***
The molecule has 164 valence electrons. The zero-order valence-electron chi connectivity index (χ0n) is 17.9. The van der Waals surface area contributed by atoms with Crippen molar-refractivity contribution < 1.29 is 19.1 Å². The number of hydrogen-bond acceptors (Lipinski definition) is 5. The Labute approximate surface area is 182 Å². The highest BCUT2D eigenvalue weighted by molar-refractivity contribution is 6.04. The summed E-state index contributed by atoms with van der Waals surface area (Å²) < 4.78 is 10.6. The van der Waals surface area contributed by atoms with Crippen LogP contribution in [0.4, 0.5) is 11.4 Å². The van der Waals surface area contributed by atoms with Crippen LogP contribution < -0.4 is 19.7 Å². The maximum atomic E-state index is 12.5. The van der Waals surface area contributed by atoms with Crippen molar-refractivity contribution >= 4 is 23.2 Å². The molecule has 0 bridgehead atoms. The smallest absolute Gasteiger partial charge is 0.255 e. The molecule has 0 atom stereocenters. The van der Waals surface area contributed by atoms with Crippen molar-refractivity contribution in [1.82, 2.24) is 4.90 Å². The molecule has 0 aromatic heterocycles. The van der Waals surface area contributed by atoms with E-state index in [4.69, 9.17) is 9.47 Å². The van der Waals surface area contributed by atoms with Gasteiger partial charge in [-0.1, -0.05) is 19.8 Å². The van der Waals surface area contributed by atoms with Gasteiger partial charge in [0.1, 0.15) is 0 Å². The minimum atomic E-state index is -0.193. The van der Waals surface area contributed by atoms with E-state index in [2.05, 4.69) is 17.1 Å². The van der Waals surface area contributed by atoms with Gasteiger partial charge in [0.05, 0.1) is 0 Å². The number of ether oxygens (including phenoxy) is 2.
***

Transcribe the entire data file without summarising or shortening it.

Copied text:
The molecule has 164 valence electrons. The zero-order valence-electron chi connectivity index (χ0n) is 17.9. The van der Waals surface area contributed by atoms with Crippen molar-refractivity contribution < 1.29 is 19.1 Å². The number of hydrogen-bond acceptors (Lipinski definition) is 5. The Labute approximate surface area is 182 Å². The highest BCUT2D eigenvalue weighted by molar-refractivity contribution is 6.04. The summed E-state index contributed by atoms with van der Waals surface area (Å²) < 4.78 is 10.6. The van der Waals surface area contributed by atoms with Crippen LogP contribution in [0.4, 0.5) is 11.4 Å². The van der Waals surface area contributed by atoms with Crippen LogP contribution < -0.4 is 19.7 Å². The maximum atomic E-state index is 12.5. The van der Waals surface area contributed by atoms with Crippen molar-refractivity contribution >= 4 is 23.2 Å². The molecule has 0 bridgehead atoms. The smallest absolute Gasteiger partial charge is 0.255 e. The molecule has 0 atom stereocenters. The van der Waals surface area contributed by atoms with Crippen molar-refractivity contribution in [1.82, 2.24) is 4.90 Å². The molecule has 0 aromatic heterocycles. The van der Waals surface area contributed by atoms with E-state index in [4.69, 9.17) is 9.47 Å². The van der Waals surface area contributed by atoms with Gasteiger partial charge in [-0.1, -0.05) is 19.8 Å². The van der Waals surface area contributed by atoms with Gasteiger partial charge in [0.1, 0.15) is 0 Å². The minimum atomic E-state index is -0.193. The van der Waals surface area contributed by atoms with E-state index in [2.05, 4.69) is 17.1 Å². The van der Waals surface area contributed by atoms with Gasteiger partial charge in [0.05, 0.1) is 0 Å². The number of ether oxygens (including phenoxy) is 2.